Everything that can be made out of oil – can be made out of trees !

Norwegian Borregaard has created what they call the world’s most advanced biorefinery. From timber recovered products to be used in the manufacture of a large number of production items and fuel.  Google Translate

FOTO: VIDAR RUUD/NTB SCANPIX

The Coca-Cola Company, established in 1892, is one of the world’s largest companies. It may not environmentally friendly to immediately associate with the beverage giant. Nevertheless, the company has apparently understood the necessity of rethinking in terms of both

Over 20 percent plant-based, with 50 percent recycled plastic. Coca Cola “Plant Bottle” (plant bottle) is an example of what is called bio-economy – the production of goods is more environmentally friendly than today.
Over 20 percent plant-based, with 50 percent recycled plastic. Coca Cola “Plant Bottle” (plant bottle) is an example of what is called bio-economy – the production of goods is more environmentally friendly than today.
PHOTO: COCA-COLA
industrial production and the environment. Their so-called “plant bottle”, or plant bottle is quickly pulled forward as an example when experts will talk about the bioeconomy.
Coca-Cola’s plant bottle was introduced in Norway in October 2012 Pint bottles now consists of up to 22.5 percent plant-based material from sugar cane and molasses, a by-product of sugar production. It also includes bottles of up to 50 percent recycled plastic.

Bearing in 40 years
A wooden stick is more than wooden tables and firewood. In bioeconomy world can be used for everything from cosmetics to medicines.

“Everything that can be made from oil can be made of wood” stated in the subject line of an e-mail Aftenposten received from the Norwegian Research Council. Research and Innovation Norway arranges Wednesday conference “The bio-economic spring is here.”
– If the future is to be sustainable, we must utilize renewable raw materials better and smarter. The assumption is that businesses and investors embrace, writes Research Council.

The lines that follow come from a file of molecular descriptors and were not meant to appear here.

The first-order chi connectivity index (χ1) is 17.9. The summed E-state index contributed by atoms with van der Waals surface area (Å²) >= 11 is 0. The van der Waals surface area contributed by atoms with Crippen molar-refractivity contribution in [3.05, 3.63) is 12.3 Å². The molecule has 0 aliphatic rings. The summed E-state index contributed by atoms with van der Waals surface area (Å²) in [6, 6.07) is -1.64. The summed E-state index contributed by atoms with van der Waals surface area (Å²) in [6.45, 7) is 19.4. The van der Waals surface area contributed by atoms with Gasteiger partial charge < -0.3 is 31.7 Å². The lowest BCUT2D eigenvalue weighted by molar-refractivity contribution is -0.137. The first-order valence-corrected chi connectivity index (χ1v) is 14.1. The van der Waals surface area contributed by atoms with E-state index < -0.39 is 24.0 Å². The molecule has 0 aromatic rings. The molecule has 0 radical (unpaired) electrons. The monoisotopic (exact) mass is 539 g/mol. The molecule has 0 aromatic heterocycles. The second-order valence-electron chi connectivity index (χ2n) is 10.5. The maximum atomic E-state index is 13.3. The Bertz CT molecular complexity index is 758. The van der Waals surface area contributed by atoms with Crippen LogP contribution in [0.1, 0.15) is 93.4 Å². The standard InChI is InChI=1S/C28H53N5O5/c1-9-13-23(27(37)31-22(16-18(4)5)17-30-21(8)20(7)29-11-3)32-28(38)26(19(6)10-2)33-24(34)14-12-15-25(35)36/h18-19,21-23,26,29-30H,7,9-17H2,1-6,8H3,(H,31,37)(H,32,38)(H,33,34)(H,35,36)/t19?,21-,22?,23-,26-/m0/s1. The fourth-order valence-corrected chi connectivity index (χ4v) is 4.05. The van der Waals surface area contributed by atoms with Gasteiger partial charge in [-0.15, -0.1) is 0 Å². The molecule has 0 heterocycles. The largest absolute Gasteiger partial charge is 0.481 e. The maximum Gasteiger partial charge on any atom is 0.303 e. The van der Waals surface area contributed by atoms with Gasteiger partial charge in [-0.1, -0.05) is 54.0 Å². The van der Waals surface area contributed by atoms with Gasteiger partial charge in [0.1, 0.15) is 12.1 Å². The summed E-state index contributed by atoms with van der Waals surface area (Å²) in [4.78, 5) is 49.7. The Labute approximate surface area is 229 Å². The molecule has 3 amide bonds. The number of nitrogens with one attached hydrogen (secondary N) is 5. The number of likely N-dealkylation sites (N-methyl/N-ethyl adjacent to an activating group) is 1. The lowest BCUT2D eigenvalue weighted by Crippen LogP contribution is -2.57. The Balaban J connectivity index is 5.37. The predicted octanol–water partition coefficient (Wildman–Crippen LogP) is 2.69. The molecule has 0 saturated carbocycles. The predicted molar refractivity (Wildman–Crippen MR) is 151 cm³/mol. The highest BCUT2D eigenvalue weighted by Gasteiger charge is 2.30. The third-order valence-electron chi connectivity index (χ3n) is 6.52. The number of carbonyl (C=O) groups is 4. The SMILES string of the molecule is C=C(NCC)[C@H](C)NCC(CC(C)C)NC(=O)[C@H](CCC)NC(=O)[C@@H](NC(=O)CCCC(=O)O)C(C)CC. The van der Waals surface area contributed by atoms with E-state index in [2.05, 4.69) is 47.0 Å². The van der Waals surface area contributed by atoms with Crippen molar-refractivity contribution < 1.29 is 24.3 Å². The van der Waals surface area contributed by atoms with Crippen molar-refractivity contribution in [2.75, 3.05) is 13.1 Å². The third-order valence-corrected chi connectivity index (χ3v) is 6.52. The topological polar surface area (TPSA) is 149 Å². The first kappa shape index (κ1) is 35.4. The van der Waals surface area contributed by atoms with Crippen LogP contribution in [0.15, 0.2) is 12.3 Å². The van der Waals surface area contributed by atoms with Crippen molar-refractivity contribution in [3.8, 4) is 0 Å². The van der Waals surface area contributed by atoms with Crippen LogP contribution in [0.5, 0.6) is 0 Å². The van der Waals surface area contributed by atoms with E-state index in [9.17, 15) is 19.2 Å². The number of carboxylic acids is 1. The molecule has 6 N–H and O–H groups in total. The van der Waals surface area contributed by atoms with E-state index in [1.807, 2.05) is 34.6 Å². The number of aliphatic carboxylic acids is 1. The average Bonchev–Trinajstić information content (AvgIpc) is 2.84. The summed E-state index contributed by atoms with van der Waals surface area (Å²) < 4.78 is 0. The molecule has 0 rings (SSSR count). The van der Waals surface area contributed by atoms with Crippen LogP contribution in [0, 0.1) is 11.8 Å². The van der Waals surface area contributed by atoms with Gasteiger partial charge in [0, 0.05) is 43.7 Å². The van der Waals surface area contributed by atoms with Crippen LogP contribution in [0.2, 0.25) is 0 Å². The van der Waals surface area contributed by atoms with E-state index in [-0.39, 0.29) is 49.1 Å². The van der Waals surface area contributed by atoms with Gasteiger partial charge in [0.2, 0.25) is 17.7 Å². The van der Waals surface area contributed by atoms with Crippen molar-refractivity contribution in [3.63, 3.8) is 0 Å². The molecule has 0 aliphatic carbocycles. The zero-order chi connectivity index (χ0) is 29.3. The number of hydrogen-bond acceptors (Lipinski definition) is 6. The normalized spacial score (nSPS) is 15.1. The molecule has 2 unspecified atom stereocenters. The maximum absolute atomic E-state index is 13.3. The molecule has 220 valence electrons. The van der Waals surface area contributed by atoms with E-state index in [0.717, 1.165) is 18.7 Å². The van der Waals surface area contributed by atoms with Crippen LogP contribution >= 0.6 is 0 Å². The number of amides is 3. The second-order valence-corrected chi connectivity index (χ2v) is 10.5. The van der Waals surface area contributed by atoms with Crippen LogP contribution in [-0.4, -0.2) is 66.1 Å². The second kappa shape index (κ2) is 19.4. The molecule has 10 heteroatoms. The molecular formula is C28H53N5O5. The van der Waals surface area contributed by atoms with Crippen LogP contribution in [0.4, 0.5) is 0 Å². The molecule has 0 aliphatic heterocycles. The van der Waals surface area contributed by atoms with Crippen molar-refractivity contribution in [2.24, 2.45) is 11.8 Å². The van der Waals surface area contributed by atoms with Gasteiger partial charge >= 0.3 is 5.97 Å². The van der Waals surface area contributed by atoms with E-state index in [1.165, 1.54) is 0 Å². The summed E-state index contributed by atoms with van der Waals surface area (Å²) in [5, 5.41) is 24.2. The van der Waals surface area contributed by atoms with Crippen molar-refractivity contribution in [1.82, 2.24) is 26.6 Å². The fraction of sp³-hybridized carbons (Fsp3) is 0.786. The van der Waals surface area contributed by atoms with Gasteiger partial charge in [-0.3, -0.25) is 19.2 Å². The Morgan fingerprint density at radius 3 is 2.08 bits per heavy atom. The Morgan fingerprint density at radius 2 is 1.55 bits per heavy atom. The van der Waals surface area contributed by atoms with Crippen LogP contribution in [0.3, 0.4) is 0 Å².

And to think now many politicians, scientists and business leaders in all the world’s major markets – the USA, China and the EU. As we mentioned in the introduction bioeconomy as the next industrial adventure, there is only one side of the challenge. Bioeconomy is about to establish environmentally friendly production and environmentally friendly products.

bioeconomy
Is about a shift from fossil hydrocarbons (oil) to renewable carbohydrates (biomass, ie plants, food, etc..).
Does sustainable production and conversion of biomass to including food, medicines, cosmetics, chemicals, plastic bottles, lubricants or fuel. It connects primary production from agriculture, forestry and fisheries with advanced industrial production.
Exploiting biological resources in the production of food products and energy in a sustainable cycle.
A research field that integrates economic insights with insights into the ecology.
Both environmental policymakers and consumers expect that innovative thinking. And it begins increasingly to step up not only Coca-Cola, but for business in general. OECD, Organization for Economic Cooperation and Development predicts that the bioeconomy will be a pillar of Europe’s economy within 40 years.
Bioeconomy is defined by the EU as sustainable production and processing of biomass for food, health and fiber products, industrial products and energy.